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woofa.express 04-08-2018 09:59 AM

tell a Model A related story
 

My computerskill is ordinary and I don’t know how to add to the thread of ‘ Tell a Model A related story’. So here is a new thread on my A story.
I grew up inNew Zealand and left school in 1965. I always looked up to the bigger boys who had left school quite a bit earlier and who drove Model A’s which was the obsolete family car.
In 1967 Imoved to Australia in search of a pilot job and became an agricultural pilot,commonly called a cropduster. ( I retire this year after 50 years ofcropdusting).
One day in1973 I went to spread fertilizer on pasture for a farmer in the New England region of New South Wales. The farmer arrived to give me instructions. He was driving an A. A tourer (phaeton) cut down to a Ute (pickup). I crawled over it,asked many questions and was probably a nuisance. The farmer’s son arrived,also in an A. Then another, again in an A. Well how many do you have? Eleven was the reply. He went on to explain they bought them at clearing sales for about 10 pound each. (Imperial currency was superseded in 1966 with decimal currency).
He showed me one in a shed and the only restoration it required was a new head liner. I had to ask of course, would he sell me one. No he wouldn’t. But I always liked him for what he did. They all were undercover and thus not deteriorating.
Years passed but my love for the A still remained. Well in 1988 one was advertised locally and its condition was appalling. I made the purchase much to the disgust of my wife along with much verbal abuse. All up it cost me 33K AUD to get restored. I am a poor mechanic and don’t enjoy the work so it was all done by hired professional people. It did represent about twice the market value of the vehicle. But I was both pleased and proud. It has a beautiful engine and performs well.
Today I havethat same car plus 2 others as well as the first Australian all made vehicle, a Holden (G.M.) with 23500 miles on the speedo. (One for each of my kids). They have succeeded in keeping me poor but I love them. My wife has learned to tolerate them and the amount of verbal has reduced.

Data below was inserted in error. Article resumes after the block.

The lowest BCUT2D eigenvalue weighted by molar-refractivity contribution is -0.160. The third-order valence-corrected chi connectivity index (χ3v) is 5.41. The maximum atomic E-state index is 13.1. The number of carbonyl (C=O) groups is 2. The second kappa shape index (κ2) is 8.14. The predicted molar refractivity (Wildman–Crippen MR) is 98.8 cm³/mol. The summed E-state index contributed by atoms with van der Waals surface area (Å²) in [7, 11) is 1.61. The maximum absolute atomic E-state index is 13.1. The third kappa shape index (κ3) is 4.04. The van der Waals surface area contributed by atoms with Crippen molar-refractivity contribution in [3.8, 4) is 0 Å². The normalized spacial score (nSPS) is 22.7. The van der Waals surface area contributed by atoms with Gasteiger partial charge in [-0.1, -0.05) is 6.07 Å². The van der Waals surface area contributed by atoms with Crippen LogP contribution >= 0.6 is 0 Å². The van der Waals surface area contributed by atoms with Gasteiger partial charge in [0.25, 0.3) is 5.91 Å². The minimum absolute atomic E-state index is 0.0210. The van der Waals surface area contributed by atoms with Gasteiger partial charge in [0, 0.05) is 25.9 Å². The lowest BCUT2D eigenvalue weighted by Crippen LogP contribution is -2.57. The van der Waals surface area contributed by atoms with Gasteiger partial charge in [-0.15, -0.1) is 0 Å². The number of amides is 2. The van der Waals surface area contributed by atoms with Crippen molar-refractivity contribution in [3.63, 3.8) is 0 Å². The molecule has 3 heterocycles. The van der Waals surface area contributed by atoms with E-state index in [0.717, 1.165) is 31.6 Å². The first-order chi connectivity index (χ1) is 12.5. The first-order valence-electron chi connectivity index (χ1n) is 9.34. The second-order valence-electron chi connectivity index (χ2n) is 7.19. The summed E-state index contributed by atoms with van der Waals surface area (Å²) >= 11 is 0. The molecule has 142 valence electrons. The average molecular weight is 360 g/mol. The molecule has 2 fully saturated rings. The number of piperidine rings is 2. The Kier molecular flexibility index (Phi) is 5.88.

I use the Ute a lot and I’m happy for all and sundry to take any of them for a drive. I’m not protective with them and if people express concern about damaging them I tell them they were resurrected from a damaged pile of junk and can be again.
My log onname to ‘Ford Barn’ is Woofa express. Woofa is the hound in the picture. He is not allowed in the house or our cars with the exception of the A. Woofa considers the A to be his car.
I am a member of our local vintage car club plus the Victorian Model A Club. It is pleasing to get help from the A club and ‘Ford Barn’. There are so many people who are willing to share their knowledge out there. I take this opportunity to say thankyou to those people.

wingski 04-08-2018 10:46 AM

Re: tell a Model A related story
 

Hi there, I enjoyed your story. Iíve always thought that cropdusting would be a real hoot, and Iíve never talked with someone who did it as a profession.

I grew up in Oregon in the Pacific northwestern part of the US. There werenít a lot of people in this state back then and we still arenít densely populated. Lots of open land and more than a few cropdusters.

My model A stories start over 60 years ago when I was 13. My first car was a 1931 coupe that I bought for $25. That car didnít have a dent in it, and really didnít need restoration. I took it apart anyway and learned about every nut and bolt in that car. My love of cars really started with that coupe, and Iíll never forget it. That car taught me how to drive in every condition you can think of, and I owe my love of driving to that first coupe.

I consider myself so fortunate that I grew up in a time when model Aís were a dime a dozen. I miss those times when a simple drive could result in finding a model A hidden in a berry patch or sitting in a barn. All those drives were like treasure hunts for me, and man did I find a lot of treasure. My folks allowed me to have one car at a time. So, when one was up and running, Iíd sell it and get another. That love of those old model Aís kept me out of trouble. I donít even want to imagine the trouble I would have gotten into if it hadnít been for those cars.

Give Woofa a pet for me,

Mike

woofa.express 04-08-2018 01:09 PM

Re: tell a Model A related story
 

Quote:

Originally Posted by wingski (Post 1614848)
Hi there, I enjoyed your story. Iíve always thought that cropdusting would be a real hoot, and Iíve never talked with someone who did it as a profession.

I grew up in Oregon in the Pacific northwestern part of the US. There werenít a lot of people in this state back then and we still arenít densely populated. Lots of open land and more than a few cropdusters.

My model A stories start over 60 years ago when I was 13. My first car was a 1931 coupe that I bought for $25. That car didnít have a dent in it, and really didnít need restoration. I took it apart anyway and learned about every nut and bolt in that car. My love of cars really started with that coupe, and Iíll never forget it. That car taught me how to drive in every condition you can think of, and I owe my love of driving to that first coupe.